Are language barriers causing ER readmissions?

Are language barriers causing ER readmissions?

Emergency department patients who are limited or non-English speakers may be more likely to return within three days than those who speak English fluently, a new study found.

Although the difference is slight – four percent of English speakers returned to the emergency department (ED) compared to five percent of limited or non-English speakers – researchers suggest this could indicate that patients who know little or no English aren’t receiving the same level of care as those who are fluent.

“All patients who receive care in the ED or any other area deserve to completely understand their condition and care options,” says Dr. Pilar Ortega, an emergency medicine physician with Advocate Medical Group at Advocate Illinois Masonic Medical Center in Chicago. “The first choice would be for the patient to have a doctor, nurse or both who speak his or her preferred language. Since that is not always possible, many hospitals have professional interpreters available in person or through phone or video 24/7 to help bridge any gaps.”

In the study, researchers found that a staff member or a patient’s family member often served as an interpreter. As a physician fluent in both English and Spanish, Dr. Ortega is very familiar with the challenges of serving both as a provider and language interpreter.

“Most patients are not aware that they have a right to receive health care in their preferred language at no cost to them,” says Dr. Ortega. “Using family members or untrained staff to fill this gap presents very real privacy and quality concerns, so it is not recommended.”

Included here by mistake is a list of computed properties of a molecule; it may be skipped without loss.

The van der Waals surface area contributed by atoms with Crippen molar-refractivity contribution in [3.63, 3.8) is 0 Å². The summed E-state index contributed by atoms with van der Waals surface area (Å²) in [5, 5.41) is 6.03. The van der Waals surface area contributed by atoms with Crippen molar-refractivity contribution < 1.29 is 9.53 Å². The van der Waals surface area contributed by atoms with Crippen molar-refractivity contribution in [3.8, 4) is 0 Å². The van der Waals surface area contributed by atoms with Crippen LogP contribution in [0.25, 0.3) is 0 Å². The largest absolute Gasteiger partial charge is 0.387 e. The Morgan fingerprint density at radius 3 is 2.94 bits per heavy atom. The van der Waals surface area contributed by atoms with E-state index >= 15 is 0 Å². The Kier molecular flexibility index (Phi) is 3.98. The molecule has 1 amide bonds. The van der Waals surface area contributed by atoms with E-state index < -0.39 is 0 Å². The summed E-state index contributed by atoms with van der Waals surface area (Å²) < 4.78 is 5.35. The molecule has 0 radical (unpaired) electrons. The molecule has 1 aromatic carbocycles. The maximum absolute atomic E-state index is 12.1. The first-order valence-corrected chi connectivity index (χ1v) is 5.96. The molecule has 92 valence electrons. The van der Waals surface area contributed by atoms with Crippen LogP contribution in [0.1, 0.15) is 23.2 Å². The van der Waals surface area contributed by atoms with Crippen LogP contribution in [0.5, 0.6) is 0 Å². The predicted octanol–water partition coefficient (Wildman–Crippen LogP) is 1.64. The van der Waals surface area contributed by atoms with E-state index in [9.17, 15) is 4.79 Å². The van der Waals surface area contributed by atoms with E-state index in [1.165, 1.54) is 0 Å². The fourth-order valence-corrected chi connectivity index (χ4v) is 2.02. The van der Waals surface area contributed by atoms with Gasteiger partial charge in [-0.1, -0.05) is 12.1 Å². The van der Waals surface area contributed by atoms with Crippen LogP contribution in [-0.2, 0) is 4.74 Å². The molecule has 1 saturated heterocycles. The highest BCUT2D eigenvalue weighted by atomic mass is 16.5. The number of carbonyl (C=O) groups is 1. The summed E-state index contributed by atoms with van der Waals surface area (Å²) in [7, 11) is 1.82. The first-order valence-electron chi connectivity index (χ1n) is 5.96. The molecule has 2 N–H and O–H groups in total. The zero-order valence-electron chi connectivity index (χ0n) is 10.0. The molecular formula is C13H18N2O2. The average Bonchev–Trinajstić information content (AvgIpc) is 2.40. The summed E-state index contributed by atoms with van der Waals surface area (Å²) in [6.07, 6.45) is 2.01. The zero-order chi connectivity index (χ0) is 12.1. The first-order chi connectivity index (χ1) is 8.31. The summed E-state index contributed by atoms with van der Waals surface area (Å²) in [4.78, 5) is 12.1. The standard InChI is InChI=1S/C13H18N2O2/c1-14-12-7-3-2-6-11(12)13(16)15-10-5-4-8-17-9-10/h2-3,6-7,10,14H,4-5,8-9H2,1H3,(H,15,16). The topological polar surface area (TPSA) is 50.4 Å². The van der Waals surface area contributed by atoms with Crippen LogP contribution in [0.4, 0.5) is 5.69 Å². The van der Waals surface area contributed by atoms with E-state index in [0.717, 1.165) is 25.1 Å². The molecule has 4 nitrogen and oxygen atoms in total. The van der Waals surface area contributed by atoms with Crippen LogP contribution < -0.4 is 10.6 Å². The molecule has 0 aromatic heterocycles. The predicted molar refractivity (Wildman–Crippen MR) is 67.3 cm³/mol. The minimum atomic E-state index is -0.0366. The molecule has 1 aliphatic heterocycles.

“As doctors, we want to be able to fully understand why you came to the ED. Once we make a diagnosis, being able to clearly explain medical conditions and treatments to a patient is a huge part of providing equal, inclusive care for all who need it,” adds Dr. Ortega. “Especially in the ED, where quick action is often necessary, it’s important that the patient and their family feel comfortable, informed and supported.”

As language can sometimes be a barrier to care, Dr. Ortega encourages all patients to make sure to let their care providers know if something is confusing or unclear.

“Patients are always encouraged to ask questions and become involved in their health care plan,” says Dr. Ortega. “This is especially true and even more important if there is a language barrier. Your care team will work to provide you with all the resources you need to get healthy.”

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Comments

5 Comments

  1. “The first choice would be for the patient to have a doctor, nurse or both who speak his or her preferred language. . . . ”

    This, Dr. Ortega, is precisely the problem. Welcome to America 2016.

  2. Donald Tarnowski May 3, 2016 at 4:05 pm · Reply

    Just another reason that English should be adopted and mandated as America’s language.

  3. Dina schnurstein May 3, 2016 at 4:12 pm · Reply

    Perhaps when you come to America, you should learn English.

  4. Since speaking a second language is not encouraged to be learned, we should expect ignorance for understanding the challenges.

About the Author

Brittany Hunter
Brittany Hunter

Brittany Hunter, health enews contributor, is a specialist of public affairs and marketing at Advocate Illinois Masonic Medical Center in Chicago. She has a degree in Journalism from Ohio University and experience in communications, marketing and public strategies. She loves going to concerts, reading and exploring the city.